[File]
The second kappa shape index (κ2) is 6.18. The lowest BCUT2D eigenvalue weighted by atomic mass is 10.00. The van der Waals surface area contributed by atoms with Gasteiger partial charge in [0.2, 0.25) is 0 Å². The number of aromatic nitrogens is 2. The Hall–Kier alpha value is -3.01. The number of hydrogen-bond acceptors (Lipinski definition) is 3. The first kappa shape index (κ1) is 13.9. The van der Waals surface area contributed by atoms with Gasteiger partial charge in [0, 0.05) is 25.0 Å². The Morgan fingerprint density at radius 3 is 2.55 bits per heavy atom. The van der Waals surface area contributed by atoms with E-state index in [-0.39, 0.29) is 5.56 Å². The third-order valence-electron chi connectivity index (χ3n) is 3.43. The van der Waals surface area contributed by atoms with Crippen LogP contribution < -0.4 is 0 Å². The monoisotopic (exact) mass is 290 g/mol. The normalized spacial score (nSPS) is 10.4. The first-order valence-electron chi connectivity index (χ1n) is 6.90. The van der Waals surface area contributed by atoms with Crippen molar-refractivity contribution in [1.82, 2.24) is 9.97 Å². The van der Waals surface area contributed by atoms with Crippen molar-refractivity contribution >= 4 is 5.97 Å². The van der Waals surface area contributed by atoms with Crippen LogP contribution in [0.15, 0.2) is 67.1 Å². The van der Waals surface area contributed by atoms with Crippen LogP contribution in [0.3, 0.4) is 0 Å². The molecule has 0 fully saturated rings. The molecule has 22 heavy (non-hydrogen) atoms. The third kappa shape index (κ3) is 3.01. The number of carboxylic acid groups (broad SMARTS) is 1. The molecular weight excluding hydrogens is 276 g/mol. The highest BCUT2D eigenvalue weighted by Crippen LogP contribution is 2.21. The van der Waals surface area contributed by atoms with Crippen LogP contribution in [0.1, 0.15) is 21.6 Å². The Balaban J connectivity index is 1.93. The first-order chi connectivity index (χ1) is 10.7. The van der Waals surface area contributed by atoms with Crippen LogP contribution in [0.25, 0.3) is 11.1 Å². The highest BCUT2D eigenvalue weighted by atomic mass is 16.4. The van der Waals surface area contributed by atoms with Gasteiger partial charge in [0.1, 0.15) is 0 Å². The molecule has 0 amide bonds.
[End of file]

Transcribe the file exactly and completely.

The second kappa shape index (κ2) is 6.18. The lowest BCUT2D eigenvalue weighted by atomic mass is 10.00. The van der Waals surface area contributed by atoms with Gasteiger partial charge in [0.2, 0.25) is 0 Å². The number of aromatic nitrogens is 2. The Hall–Kier alpha value is -3.01. The number of hydrogen-bond acceptors (Lipinski definition) is 3. The first kappa shape index (κ1) is 13.9. The van der Waals surface area contributed by atoms with Gasteiger partial charge in [0, 0.05) is 25.0 Å². The Morgan fingerprint density at radius 3 is 2.55 bits per heavy atom. The van der Waals surface area contributed by atoms with E-state index in [-0.39, 0.29) is 5.56 Å². The third-order valence-electron chi connectivity index (χ3n) is 3.43. The van der Waals surface area contributed by atoms with Crippen LogP contribution < -0.4 is 0 Å². The monoisotopic (exact) mass is 290 g/mol. The normalized spacial score (nSPS) is 10.4. The first-order valence-electron chi connectivity index (χ1n) is 6.90. The van der Waals surface area contributed by atoms with Crippen molar-refractivity contribution in [1.82, 2.24) is 9.97 Å². The van der Waals surface area contributed by atoms with Crippen molar-refractivity contribution >= 4 is 5.97 Å². The van der Waals surface area contributed by atoms with Crippen LogP contribution in [0.15, 0.2) is 67.1 Å². The van der Waals surface area contributed by atoms with Crippen LogP contribution in [0.3, 0.4) is 0 Å². The molecule has 0 fully saturated rings. The molecule has 22 heavy (non-hydrogen) atoms. The third kappa shape index (κ3) is 3.01. The number of carboxylic acid groups (broad SMARTS) is 1. The molecular weight excluding hydrogens is 276 g/mol. The highest BCUT2D eigenvalue weighted by Crippen LogP contribution is 2.21. The van der Waals surface area contributed by atoms with Crippen LogP contribution in [0.1, 0.15) is 21.6 Å². The Balaban J connectivity index is 1.93. The first-order chi connectivity index (χ1) is 10.7. The van der Waals surface area contributed by atoms with Crippen LogP contribution in [0.25, 0.3) is 11.1 Å². The highest BCUT2D eigenvalue weighted by atomic mass is 16.4. The van der Waals surface area contributed by atoms with Gasteiger partial charge in [0.1, 0.15) is 0 Å². The molecule has 0 amide bonds.